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Plea Deal Reached In District Tax Scam

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By Del Quentin Wilber and David Nakamura
Washington Post Staff Writers
Tuesday, September 16, 2008

The central figure in the biggest embezzlement scam in the District government's history has agreed to plead guilty to fraud and other charges in a deal that would have her serve between 15 and 18 years in prison, sources said yesterday.

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Harriette M. Walters, 51, was charged yesterday with wire fraud, tax evasion, money laundering and other offenses stemming from a scam that prosecutors say netted $48.1 million. She is to appear today before U.S. District Judge Emmet G. Sullivan, who can accept or reject the agreement.

The charging papers reveal how Walters used her expertise as a mid-level manager at the D.C. tax office to begin stealing in 1989, issuing about $32,000 in illegal property tax refund checks that year to a few friends. They say she added family members and issued larger and larger checks as the rip-off expanded to millions a year -- all the while escaping internal controls.

At the scheme's peak, in 2004, Walters and others embezzled more than $8.6 million, the charging papers state. In the scam's final year, 2007, they netted more than $5.8 million.

The plea hearing scheduled for today is expected to end a major chapter in a scandal that exposed remarkable lapses in how the D.C. government oversaw one of its most basic functions and that led to a purge of tax office officials. Nine other people have pleaded guilty so far, but Walters always has been the prosecution's prime target.

She made overtures about cooperating with investigators soon after her arrest and jailing in November, leading to a series of meetings that began three months later, according to sources who spoke on the condition of anonymity because the probe is continuing.

As part of the plea agreement, prosecutors are asking the judge to order Walters to forfeit a long list of goods and property, including designer handbags, sunglasses, Barbie dolls, faux Faberge eggs and home furnishings. The FBI seized many of the items last fall in a search of her home on Oregon Avenue NW, a short distance from Rock Creek Park.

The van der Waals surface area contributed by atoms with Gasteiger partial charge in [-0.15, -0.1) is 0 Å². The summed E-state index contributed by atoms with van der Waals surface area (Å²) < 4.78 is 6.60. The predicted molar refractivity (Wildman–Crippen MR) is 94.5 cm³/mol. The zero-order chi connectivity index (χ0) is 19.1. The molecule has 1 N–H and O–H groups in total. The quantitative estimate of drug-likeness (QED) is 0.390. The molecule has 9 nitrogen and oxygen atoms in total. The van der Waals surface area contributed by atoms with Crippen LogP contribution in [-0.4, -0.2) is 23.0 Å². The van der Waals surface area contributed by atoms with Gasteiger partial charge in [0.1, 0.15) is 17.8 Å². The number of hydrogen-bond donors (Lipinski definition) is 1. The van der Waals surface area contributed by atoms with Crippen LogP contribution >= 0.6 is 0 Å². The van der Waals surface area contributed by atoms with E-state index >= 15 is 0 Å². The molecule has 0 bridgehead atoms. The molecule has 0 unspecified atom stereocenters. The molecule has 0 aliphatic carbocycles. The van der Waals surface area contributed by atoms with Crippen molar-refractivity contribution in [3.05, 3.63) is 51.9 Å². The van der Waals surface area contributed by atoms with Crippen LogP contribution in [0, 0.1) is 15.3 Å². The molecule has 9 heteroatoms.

"This is a major milestone in this difficult and sad experience for the District," Natwar M. Gandhi, the city's longtime chief financial officer, said yesterday. "It is my hope that Ms. Walters, and all of her co-conspirators, will receive the severest penalties available and that those sentences will serve as a warning to anyone who is even contemplating defrauding the city. And, the investigation should not end until that last possible dollar is recovered from the wrongdoers."

As the scandal unfolded, Gandhi fired four top managers in the tax office and accepted the resignation of the chief of investigations. He since has hired several high-ranking deputies and a new investigations chief. New controls requiring higher-level signoffs before property tax refund checks are sent to businesses have been established, officials said.

The charges were filed in what is known as a "criminal information," a document that can be filed only with the consent of the defendant. It includes a reference to the plea agreement, which sources said is contingent upon the judge accepting the sentencing range of 15 to 18 years in prison.

If the judge does not approve that sentence, Walters can decide to go to trial. She also could attempt to strike another plea agreement with terms that would be more palatable to the judge, the sources said.

Walters's attorney, Steven Tabackman, yesterday said that he would "comment after the proceedings in which the plea is entered." He would not elaborate.


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